Order of the Star of Italy for Mr. Giorgio Marchegiani, President of the Italian-Serbian Chamber of Commerce (CCIS)

Giorgio Marchegiani, President of the Italian-Serbian Chamber of Commerce (CCIS)

“The vaccination campaign attracted international attention, notably after Serbia offered unreserved vaccines for foreign citizens, especially for those from the WB region. It’s worth extending a helping hand to others in a difficult situation. All this strongly resonated in Italy,” Mr. Marchegiani said in an interview for Agenzia Nova, which we have published on the D&C website.

“The inoculation campaign started as quickly as it could while economic activities continued. This is a game that Serbia decided to play against Covid-19 to prepare for the post-pandemic future. In this challenge, even Italian businesspeople have a chance to invest,” according to Giorgio Marchegiani, president of the Italian-Serbian Chamber of Commerce and CEO of DDOR Osiguranje, part of the Italian group Unipol.

Marchegiani, who was recently awarded the Order of the Star of Italy by Italian Ambassador to Serbia, H.E. Carlo Lo Cascio, distinguished himself during his seven-year stay in Serbia, and was a nominee for the Order for his participation in the activities of Sistema Italia in Serbia, his contribution to promoting Italian economic interests, but also as a leading figure in managing an Italian company in Serbia. From the position of president of the organization which gathers over 150 Italian companies in Serbia, Mr. Marchegiani sees Serbia’s winning formula not only in a successful vaccination campaign but also in the country’s good geographical location and the potential of some key economic sectors.

“What Serbia did was a smart move and from a foreign policy point of view, it reflects the fact that Serbia has done a good job of procuring vaccines. Serbia has faced emergencies in a balanced way, aware that with an economy based on production, exports and foreign investments, a longer lockdown than the one implemented would be catastrophic,” Mr. Marchegiani added. “Serbia is a traditional investment destination for Italian companies, and our bilateral economic relations have a long tradition. It is interesting to see that in the last 15 years, Italians are still coming to Serbia to invest, but now more in the field of services or renewable energy. Cities like Novi Sad are considered the ‘Silicon Valley’ of Southeast Europe, and the Italians have noticed that. The topic of environmental protection, water and waste is currently very important in Serbia, as the country must meet the Western European standards, and that implies competencies in which Italian companies are very strong which creates new opportunities for investing in that segment,” Mr. Marchegiani went on to say.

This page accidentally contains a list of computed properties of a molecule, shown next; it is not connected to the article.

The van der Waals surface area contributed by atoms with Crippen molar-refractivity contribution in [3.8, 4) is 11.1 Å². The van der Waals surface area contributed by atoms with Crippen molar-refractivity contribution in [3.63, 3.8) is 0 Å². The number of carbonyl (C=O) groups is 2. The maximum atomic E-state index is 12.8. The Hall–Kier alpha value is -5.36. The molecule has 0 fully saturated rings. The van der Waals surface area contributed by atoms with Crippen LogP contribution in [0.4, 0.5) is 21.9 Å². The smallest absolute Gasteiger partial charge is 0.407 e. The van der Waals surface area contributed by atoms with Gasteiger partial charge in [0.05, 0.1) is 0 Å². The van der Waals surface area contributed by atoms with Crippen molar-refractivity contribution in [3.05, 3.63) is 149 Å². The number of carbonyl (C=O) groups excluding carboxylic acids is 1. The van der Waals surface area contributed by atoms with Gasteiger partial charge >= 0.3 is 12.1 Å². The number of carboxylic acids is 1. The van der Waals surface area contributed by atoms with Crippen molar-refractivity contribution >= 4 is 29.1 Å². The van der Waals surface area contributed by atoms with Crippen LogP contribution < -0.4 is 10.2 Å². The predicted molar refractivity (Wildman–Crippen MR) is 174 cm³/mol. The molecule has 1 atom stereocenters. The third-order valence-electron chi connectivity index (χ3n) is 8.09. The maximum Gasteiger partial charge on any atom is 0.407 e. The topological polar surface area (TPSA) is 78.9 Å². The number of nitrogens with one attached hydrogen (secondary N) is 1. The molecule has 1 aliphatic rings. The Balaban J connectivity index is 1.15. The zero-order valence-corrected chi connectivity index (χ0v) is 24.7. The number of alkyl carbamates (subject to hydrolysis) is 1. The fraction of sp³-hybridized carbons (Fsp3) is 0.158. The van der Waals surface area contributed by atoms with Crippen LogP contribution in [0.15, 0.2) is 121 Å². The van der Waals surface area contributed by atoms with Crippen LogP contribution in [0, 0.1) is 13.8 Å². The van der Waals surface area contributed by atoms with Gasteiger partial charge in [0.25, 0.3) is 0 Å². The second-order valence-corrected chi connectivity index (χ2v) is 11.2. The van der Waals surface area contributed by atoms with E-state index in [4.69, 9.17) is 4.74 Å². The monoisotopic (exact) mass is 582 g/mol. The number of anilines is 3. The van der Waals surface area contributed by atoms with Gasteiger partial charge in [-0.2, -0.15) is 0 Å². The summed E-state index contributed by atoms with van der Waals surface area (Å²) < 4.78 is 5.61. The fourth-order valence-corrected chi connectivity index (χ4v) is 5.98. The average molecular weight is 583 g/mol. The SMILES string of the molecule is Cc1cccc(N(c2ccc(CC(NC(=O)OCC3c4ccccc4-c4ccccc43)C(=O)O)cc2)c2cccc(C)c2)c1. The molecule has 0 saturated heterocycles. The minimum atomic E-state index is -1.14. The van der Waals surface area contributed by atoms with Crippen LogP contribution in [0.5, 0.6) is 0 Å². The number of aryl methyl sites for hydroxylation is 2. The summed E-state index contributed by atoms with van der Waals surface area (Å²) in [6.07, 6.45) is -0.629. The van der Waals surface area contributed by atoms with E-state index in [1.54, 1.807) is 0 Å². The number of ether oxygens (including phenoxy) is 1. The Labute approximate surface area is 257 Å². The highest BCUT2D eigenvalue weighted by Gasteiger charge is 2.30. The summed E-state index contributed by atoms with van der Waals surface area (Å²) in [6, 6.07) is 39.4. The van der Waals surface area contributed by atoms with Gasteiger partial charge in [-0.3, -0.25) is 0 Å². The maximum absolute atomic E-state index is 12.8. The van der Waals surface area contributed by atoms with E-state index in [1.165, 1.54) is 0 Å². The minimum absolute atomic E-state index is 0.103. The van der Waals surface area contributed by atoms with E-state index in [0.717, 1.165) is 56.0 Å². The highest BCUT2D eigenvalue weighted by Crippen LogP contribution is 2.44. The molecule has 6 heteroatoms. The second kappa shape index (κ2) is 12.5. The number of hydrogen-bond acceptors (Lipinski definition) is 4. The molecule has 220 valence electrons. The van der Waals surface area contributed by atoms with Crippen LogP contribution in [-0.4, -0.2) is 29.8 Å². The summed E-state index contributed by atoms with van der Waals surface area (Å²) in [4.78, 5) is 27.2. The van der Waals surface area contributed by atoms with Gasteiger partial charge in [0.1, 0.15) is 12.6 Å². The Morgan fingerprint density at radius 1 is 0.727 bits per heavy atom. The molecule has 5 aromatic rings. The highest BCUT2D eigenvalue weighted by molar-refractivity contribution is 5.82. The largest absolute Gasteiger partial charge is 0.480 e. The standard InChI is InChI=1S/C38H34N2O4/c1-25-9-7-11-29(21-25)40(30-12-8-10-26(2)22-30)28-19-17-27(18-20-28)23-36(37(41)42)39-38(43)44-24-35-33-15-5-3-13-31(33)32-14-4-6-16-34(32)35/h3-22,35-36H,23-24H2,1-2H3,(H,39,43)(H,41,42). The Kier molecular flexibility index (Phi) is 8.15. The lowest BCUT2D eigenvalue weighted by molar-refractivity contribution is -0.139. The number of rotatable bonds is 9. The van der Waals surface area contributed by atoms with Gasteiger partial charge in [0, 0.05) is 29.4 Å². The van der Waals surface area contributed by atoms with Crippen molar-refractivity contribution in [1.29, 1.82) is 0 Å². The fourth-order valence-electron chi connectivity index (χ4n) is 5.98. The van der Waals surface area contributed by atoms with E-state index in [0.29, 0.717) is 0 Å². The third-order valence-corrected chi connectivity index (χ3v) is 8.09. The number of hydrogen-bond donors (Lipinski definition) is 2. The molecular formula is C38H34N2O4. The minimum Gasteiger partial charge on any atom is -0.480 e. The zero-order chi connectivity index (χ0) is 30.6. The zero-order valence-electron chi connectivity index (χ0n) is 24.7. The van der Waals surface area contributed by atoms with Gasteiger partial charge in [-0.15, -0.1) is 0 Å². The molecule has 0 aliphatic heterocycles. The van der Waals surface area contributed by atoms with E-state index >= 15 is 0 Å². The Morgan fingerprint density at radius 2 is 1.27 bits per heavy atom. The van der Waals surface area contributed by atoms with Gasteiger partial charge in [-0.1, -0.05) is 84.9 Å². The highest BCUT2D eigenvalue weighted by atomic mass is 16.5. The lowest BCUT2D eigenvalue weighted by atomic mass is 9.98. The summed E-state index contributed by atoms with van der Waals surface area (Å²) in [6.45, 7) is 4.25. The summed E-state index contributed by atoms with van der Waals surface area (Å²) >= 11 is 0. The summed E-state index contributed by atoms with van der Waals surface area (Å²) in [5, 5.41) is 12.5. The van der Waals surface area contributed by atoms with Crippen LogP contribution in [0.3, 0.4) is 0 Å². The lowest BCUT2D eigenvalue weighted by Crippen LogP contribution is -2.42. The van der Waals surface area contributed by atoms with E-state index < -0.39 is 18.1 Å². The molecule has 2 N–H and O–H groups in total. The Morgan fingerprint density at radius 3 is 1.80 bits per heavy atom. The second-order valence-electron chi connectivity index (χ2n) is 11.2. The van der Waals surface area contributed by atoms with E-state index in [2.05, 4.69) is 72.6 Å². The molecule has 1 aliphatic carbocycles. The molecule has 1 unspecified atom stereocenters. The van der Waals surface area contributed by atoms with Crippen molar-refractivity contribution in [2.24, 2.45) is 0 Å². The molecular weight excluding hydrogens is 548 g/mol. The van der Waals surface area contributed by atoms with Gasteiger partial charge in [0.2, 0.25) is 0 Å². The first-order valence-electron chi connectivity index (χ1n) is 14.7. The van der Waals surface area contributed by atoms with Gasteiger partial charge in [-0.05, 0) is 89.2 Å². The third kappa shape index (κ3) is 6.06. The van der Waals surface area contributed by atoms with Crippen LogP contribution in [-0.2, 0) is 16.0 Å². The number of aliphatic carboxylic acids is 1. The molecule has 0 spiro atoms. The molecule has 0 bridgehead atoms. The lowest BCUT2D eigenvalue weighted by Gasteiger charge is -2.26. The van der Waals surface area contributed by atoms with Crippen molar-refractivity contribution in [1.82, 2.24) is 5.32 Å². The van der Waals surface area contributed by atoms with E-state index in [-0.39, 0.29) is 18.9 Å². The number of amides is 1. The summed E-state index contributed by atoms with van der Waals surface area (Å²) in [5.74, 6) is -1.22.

The Italian-Serbian Chamber of Commerce is a starting point for anyone who wants to get information about specific investment opportunities, but the association is part of the wider Italian system, reminds Mr. Marchegiani. “We Italians have great strength, but I would like to remind you that real strength lies in unity. That is why the Italian system is a topic that I spontaneously insisted on as soon as I arrived in Serbia. Italy is a very strong and very welcome partner here. There are about 1,600 registered Italian companies in Serbia that directly employ 35,000 people, and indirectly more than 50,000. In addition to these companies, there is a system of institutions starting with the Italian Embassy, ​​which plays a fundamental role with extremely capable people dealing with the economic sector. Then there is our Chamber of Commerce, ICE and Confindustria Serbia. Last but not least, there is the Italian Culture Institute because we must always keep in mind that strong economic links are not enough. You cannot help but love Italy, and Serbs show this sentiment, also because of the way of life and culture,” Mr. Marchegiani said. It was exactly this vision and promotion of the Italian system that contributed to the President of the Italian-Serbian Chamber of Commerce and CEO of DDOR receiving the Order of the Star of Italy.

When asked how much did the arrival of a group like Unipol influence this decision, Mr. Marchegiani had no doubts. “It is also an honour for Unipol in a certain sense. My group sent me here. I have dedicated myself to a company that fortunately is constantly improving its results, showing its strength and a truly positive image. Furthermore, I also dedicated part of my time to the Chamber, the Italian system and this country,” said Mr. Marchegiani, who is also the only foreign member of the Serbian Association of Economists. Values such as personal curiosity for the host country and advancing Italy’s historical and artistic heritage, have contributed to him being a nominee for the Order.


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